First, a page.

On most Saturday mornings, the Wisconsin Institute for Discovery building bears a deserted look. The long lines for coffee are missing, and most of the plush couches in the ground floor hallway are unoccupied.
Last week, however, the place was buzzing with activity as the Wisconsin Science Festival stoked the collective curiosities of students and townsfolk towards modern science and art. The various exploration stations presented scientific topics ranging from nanoscience to optics, outer space, and the science-arts interface.
At the "Exploring the Nanoworld" station, enthusiastic kids stared intently at the perfectly symmetric chemistry models at the festival, which explained how atoms are arranged in carbon nanotubes.
“Nanotubes are really small cylinders of carbon that are about 10 nm wide. To put things in perspective, if every human being was 1 nm in size, the world’s population could fit into a Hot Wheels car,” said Ben Taylor, Assistant Director of Education at the University of Wisconsin-Madison Materials Research Science and Engineering Center.
Taylor and other volunteers assisted visitors in building a giant twenty-foot model of a carbon nanotube out of gray balloons.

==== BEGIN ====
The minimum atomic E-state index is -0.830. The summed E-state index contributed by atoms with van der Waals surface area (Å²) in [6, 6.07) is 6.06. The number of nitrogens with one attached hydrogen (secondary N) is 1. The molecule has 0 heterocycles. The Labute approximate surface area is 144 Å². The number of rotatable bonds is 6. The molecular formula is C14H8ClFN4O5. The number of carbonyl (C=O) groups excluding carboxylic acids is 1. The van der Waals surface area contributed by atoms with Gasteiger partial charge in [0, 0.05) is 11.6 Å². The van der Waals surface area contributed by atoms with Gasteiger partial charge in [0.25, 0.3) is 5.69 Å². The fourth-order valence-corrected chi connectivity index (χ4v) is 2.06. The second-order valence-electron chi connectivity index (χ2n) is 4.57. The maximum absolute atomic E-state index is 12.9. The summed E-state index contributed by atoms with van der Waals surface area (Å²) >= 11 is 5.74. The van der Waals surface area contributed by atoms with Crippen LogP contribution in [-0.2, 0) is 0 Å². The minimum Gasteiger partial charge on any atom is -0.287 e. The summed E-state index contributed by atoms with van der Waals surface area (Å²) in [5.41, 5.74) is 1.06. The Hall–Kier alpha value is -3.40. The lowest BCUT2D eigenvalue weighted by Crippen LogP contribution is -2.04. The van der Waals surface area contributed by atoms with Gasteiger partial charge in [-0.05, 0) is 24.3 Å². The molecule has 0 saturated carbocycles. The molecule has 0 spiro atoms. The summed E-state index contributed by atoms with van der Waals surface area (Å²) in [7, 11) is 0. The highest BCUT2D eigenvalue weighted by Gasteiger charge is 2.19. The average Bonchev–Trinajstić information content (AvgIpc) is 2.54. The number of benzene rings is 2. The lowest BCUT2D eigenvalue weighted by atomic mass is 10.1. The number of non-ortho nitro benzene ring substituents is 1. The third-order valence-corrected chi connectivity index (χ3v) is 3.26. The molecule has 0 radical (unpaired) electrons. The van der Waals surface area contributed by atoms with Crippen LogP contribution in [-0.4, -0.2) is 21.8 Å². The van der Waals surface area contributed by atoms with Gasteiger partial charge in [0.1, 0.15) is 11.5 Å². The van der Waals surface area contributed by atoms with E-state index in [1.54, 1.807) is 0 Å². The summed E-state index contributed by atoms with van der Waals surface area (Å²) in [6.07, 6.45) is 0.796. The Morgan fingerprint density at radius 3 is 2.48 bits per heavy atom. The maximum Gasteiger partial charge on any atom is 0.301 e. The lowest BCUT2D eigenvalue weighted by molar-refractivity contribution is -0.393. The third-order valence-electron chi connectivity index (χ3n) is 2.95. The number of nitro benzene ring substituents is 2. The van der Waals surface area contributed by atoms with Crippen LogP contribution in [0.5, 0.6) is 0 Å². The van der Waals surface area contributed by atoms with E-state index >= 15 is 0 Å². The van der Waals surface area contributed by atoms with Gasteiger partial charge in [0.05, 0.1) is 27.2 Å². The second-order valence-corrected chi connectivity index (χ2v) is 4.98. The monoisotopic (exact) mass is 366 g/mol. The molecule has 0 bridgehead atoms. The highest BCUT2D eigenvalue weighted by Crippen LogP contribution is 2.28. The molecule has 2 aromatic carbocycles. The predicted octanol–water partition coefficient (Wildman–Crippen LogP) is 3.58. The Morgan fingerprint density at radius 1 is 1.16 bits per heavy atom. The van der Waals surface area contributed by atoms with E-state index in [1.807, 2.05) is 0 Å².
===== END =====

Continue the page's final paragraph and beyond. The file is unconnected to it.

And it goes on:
A few exhibits away, ophthalmologists explained and demonstrated the eye’s blind spot, a part in the eye’s field of vision that is not perceived, using a bovine model.
The incredible "Surface of water" station was undoubtedly a big hit among kids, who got the opportunity to stand inside a giant soap bubble – a fun, interactive way of demonstrating the surface forces responsible for water’s properties.
The festival, which was first organized in 2011, has a broad mandate, evident from the significant presence of creative arts..
Late Friday evening, artist Vivian Torrence and playwright, poet and Nobel laureate Roald Hoffmann spoke about their collaborative project “Chemistry Imagined”, that presents a unique dichotomy between creative art and the spirit of science.
Torrence’s collages, many of which contained figures inspired by alchemy, are suitably enunciated by Hoffmann’s writings, and the final product resembles the emblem books of 16th and 17th century Europe.
On being quizzed about his approach to this project, Hoffmann said, “I think I made an attempt to understand Vivian’s thought process behind her collages. But I would also allow my own mind to interpret what I saw, and that did influence my writings.”
Earlier on Friday afternoon, Hoffmann also chaired a reading of his latest play, “Should’ve,” that discusses the social responsibility of scientists and artists through the fictional character of Friedrich Wertheim, a German born chemist who commits suicide, blaming himself for providing a neurotoxin to terrorists.
The festival is organized every year by UW-Madison, the Wisconsin Alumni Research Foundation and the Morgridge Institute for Research.